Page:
Monday, October 31, 2011

Did Derek Holland Accidentally Call Down Cub Curse on Rangers?

The freak occurrence of the Texas Rangers blowing five leads in game six of the 2011 World Series and failing to beat the St. Louis Cardinals on two occasions in which they were one pitch away, has people quite rationally searching for supernatural causes, i.e. curses of various sorts. With the Santa Anna Curse having been buried last year with Texas's lone win of a World Series game against the Giants, suspicion turns naturally to one of the most virulent curses in baseball, the Cubs curse.

The Rangers, of all teams, should be unaffected by the Cubs curse.  They did not even exist as a franchise until 1961, 16 years after the Curse of the Billy Goat began.   Dallas is 800 miles away from the Windy City, and the Rangers prudently did not have even a single ex-Cub on their roster.

But this Cub curse was not present in any of the factors relating to the two teams squaring off in the world series of 2011, but was called down upon the Rangers by a Ranger player in the middle of game five shortly before the fateful game six.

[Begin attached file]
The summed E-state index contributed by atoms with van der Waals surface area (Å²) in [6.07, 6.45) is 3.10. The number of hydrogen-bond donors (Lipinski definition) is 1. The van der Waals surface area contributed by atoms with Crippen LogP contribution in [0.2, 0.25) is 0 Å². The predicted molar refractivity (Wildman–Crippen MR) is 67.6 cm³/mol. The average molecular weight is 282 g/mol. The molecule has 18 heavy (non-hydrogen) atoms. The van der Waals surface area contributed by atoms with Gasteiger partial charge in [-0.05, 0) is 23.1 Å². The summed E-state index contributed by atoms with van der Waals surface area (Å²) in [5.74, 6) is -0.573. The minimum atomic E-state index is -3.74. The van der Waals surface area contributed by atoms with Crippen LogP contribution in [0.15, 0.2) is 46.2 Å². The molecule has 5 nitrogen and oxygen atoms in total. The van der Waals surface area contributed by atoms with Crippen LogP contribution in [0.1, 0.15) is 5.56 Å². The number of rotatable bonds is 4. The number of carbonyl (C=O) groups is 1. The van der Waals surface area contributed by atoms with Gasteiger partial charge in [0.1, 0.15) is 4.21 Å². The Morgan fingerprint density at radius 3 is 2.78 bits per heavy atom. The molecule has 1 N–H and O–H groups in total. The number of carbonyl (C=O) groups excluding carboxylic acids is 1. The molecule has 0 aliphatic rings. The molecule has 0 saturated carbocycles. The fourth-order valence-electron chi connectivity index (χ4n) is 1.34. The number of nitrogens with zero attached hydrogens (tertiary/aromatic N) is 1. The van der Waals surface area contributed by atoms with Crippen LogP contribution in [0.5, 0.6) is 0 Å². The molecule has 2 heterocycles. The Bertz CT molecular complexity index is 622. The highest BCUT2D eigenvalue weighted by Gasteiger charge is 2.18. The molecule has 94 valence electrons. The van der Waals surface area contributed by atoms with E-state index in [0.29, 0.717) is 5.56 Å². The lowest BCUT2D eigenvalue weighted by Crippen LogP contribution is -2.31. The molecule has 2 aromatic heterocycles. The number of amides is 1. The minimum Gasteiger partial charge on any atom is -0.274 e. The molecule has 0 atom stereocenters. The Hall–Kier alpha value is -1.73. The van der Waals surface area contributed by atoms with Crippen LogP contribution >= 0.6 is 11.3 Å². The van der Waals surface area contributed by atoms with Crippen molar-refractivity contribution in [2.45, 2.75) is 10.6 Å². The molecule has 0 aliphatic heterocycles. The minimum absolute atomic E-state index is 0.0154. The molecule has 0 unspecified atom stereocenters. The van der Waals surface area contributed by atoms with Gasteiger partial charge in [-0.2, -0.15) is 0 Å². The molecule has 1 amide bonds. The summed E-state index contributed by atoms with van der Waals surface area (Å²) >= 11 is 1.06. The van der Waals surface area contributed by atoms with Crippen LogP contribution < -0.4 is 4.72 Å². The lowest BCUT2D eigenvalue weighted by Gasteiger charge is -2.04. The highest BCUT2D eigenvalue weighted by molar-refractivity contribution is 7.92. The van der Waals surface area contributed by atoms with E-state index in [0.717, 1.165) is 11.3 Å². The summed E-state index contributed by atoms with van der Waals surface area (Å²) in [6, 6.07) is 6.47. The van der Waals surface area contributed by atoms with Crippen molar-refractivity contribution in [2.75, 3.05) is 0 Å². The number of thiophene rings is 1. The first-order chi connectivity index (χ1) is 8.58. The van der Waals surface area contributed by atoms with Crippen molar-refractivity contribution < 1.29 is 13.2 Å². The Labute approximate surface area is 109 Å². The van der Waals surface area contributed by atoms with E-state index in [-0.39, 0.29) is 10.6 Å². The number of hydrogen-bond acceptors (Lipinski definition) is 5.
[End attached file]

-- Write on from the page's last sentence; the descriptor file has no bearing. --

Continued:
In the middle of game five, quite out of the blue, Rangers pitcher Derek Holland, with the game in progress, appeared on national TV, performing a controversial live recitation of a "what if" scenario in which Harry Caray was cheering on the Rangers as a Rangers announcer, complete with a note-perfect Harry Caray voice.

As it turned out, Holland’s impersonation was so good, it even fooled the gods, who were stirred into action against the Rangers, assuming the announcer who spent the last 16-years of his life informing a national TV audience of Cubs disasters, was back in action.

Holland himself was part of the game six debacle, surrendering a home run to Allen Craig with the Rangers up by three runs with five outs to go.
A YouTube video of Holland's Caray impersonation during Game 5 is here.


Monday, October 10, 2011

A short history of St. Louis’ domination of Milwaukee

1764 St. Louis founded as fur-trading post.

1795 Milwaukee founded as fur-trading post.  But by 1830 over-hunting had exterminated fur-bearing mammals in Wisconsin.

1901 The eighth-place Milwaukee Brewers pack up and leave for St. Louis to become the St. Louis Browns.  The Browns vault into second place in the American League in 1902 and improve the team winning percentage from .350 to .574, after 110 years still the largest year-to-year percentage gain in AL history.

1955 The last-place Milwaukee Hawks pack up and leave for St. Louis.  Although while in Milwaukee the Hawks had never once made the playoffs, in St. Louis they make the playoffs six out of the next seven years  and 12 out of the next 13 (winning the NBA championship for the 1957-58 season.)

1982 The St. Louis Cardinals deny the Milwaukee Brewers their only World Series title in franchise history.

1996 Milwaukee loses its position as the Beer Capitol of America after 156 years to St. Louis

2011 Milwaukee, still lacking in fur-bearing mammals, attempts to battle the St. Louis Cardinals in the playoffs sans rally squirrel.